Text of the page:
Crossroads Guitar Festival: Clapton, B.B. King, Jeff Beck Tear Through Six-String Salutes to Friends and Idols

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"I do this for fun," Eric Clapton confessed in an interview the day before he hosted and headlined the second Crossroads Guitar Festival, an eleven-hour marathon of solos and joy, on July 28th for 28,000 people at Toyota Park in Chicago. The sold-out event was held to benefit the Crossroads Centre, the drug and alcohol rehabilitation facility Clapton founded on the Caribbean island of Antigua in 1997. (Sales of the two-DVD set filmed at the inaugural Crossroads, a three-day affair in Dallas in 2004, have raised about seven million dollars for the Centre.)

But the true theme of the day was Friends and Idols. The heart of Clapton's hour-and-a-half set was a dynamic reunion with singer-organist-guitarist Steve Winwood. Together, they revived three songs from their 1969 album as Blind Faith. Clapton also paid tribute to a lifelong friend who couldn't be there, George Harrison, with an electrifying version of "Isn't It a Pity" from Harrison's 1970 masterpiece All Things Must Pass.

Clapton generously stacked the bill with players who have been his deep influences, close companions and frequent collaborators — many of them all at the same time, such as B.B. King, Buddy Guy, Jeff Beck and Robbie Robertson. Doyle Bramhall II, who has played with Clapton on records and the road for several years, and Derek Trucks, who has been a sensational addition on slide guitar to Clapton's latest touring band, both got their own afternoon sets, as did more recent Clapton friends and favorites John Mayer and sacred-steel fireball Robert Randolph.

Clapton made sure he did not miss any of the fun. He was there at noon, joining the show's host Bill Murray for a brief, comic duet on Van Morrison's "Gloria" and personally introducting the first act of the day, Louisiana slide-guitar marvel Sonny Landreth. And when Clapton wasn't stepping out to jam — as he did with Landreth, Sheryl Crow (a version of J.J. Cale's "Tulsa Time") and, in the Chicago-blues finale, Guy, Mayer, Jimmie Vaughan and Hubert Sumlin — he was at the side of the stage, drinking in the virtuosity and smiling gratefully at the thanks and tributes offered by the performers throughout the show. The highlight of B.B. King's appearance, with an all-star crew including Vaughan, Sumlin and Robert Cray, was the bluesman's touching, gentlemanly toast to Clapton.

"I'll probably embarrass him, but I just need to do it, Eric," King said, lifting his red plastic cup of water. "I've been around the world, I've met kings and queens. But I've never met a better man, a more gracious man — my friend Eric Clapton. May I live forever," added King, 81. "But may you live forever and a day. Because I don't want to be here if you're not around." The crowd roared its approval.

The thrills started while the parking lot was still half empty — Clapton and Landreth's dueling Cajun-fire solos in "Hell at Home" — and are too numerous to recount here. You will be able to do that later; the show was filmed for DVD release. What follows is six of the day's highs, one for each of the strings on Clapton's Stratocaster:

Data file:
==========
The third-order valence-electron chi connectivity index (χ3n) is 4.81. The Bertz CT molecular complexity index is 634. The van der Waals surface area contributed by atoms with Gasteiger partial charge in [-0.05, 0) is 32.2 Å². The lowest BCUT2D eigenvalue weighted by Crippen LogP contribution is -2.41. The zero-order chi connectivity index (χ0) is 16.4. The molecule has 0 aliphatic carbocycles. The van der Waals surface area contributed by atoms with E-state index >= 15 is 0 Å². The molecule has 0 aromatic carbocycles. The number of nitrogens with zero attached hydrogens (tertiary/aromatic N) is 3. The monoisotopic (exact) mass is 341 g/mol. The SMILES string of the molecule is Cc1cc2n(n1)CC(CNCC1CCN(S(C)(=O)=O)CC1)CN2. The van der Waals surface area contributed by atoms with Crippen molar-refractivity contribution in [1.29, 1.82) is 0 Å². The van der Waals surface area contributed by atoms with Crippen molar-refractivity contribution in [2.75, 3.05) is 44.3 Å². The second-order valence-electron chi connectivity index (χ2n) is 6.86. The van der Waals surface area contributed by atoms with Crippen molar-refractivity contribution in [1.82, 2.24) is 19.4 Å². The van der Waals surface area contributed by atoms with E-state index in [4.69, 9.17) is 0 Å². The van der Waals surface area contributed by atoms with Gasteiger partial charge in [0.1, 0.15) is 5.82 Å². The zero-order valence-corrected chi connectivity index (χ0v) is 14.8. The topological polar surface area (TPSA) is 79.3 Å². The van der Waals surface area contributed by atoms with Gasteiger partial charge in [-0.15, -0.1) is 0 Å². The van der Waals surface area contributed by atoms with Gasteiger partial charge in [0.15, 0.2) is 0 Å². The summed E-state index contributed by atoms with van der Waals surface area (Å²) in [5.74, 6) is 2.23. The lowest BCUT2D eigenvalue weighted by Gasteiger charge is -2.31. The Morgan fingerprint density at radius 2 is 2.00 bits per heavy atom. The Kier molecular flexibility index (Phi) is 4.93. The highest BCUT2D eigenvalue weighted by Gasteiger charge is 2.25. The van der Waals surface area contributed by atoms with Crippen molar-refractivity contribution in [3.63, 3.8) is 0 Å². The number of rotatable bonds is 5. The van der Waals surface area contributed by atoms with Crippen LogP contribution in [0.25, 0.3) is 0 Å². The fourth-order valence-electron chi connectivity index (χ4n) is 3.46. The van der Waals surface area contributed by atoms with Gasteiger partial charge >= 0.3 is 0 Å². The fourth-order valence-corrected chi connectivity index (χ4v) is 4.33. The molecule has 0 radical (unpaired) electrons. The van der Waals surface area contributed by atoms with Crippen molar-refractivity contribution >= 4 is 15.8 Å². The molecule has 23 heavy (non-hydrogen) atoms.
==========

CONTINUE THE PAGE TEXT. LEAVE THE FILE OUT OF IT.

1) Johnny Winter with the Derek Trucks Band, burning fret wood on Bob Dylan's "Highway 61 Revisited." Trucks later said that Winter had missed soundcheck the day before, and the closest thing to rehearsal they had was a short runthrough in Winter's Winnebago just before the set. But on stage, Winter, sitting on a chair and hunched over his guitar, tore off squealing lines with his metal slide that meshed viciously, and perfectly, with the vocal-like shriek of Trucks' bottleneck responses.

2) Jimmie Vaughan with Robert Cray, swapping Strat sting in the uptempo instrumental shuffle "Six Strings Down." You could clearly hear, in the Texas bite of Vaughan's soloing, the inspiration Clapton found and treasured in the Lone Star electric blues of Freddie King and, later, Vaughan's brother, Stevie Ray.

3) The U.S.-U.K. country-picking summit of Vince Gill and Albert Lee, who played two songs with such jaw-dropping speed and spiked-treble precision that Sheryl Crow, who then joined them on stage, remarked in amazement, "I can't do anything that fast."

4) Jeff Beck's entire set, a near-hour of instrumental fusion napalm. The details in Beck's attack — the high strangled notes, the seagull-cry feedback, the rubbery, shivering growls — are pure amp tone and natural string-bending. It was worth watching the close-up shots on the video screen to see him finger-picking the strings while manipulating his vibrato bar with the same hand. His closing number, the Beatles' "A Day in the Life," has become a fixture of Beck's live shows, and rightly so. At Crossroads, his exquisite transformation of the original recording's psychedelic grandeur into pure, arcing melody and English-blues viscera would have brought the roof down, if the venue had one. As one fan put it to me after Beck's set, "You have to tell everyone Jeff Beck burned the place up!" There, I did it.

5) Eric Clapton and Steve Winwood soloing in knotty, heavy-rock tandem in Blind Faith's "Had to Cry Today." With the doubled tumble behind them of drummers Ian Thomas and Steve Jordan, you could have sworn Ginger Baker had snuck onto the bandstand when no one was looking.

6) Clapton dedicating "Isn't It a Pity" to George Harrison ("This is for someone I wish was here"), then giving Derek Truicks long solo time after the last verse, with Trucks taking off on a searing — and soaring — break that sounded like heated prayer. On a day full of extraordinary solos, this was true rapture.

Check out the Crossroads Photo gallery here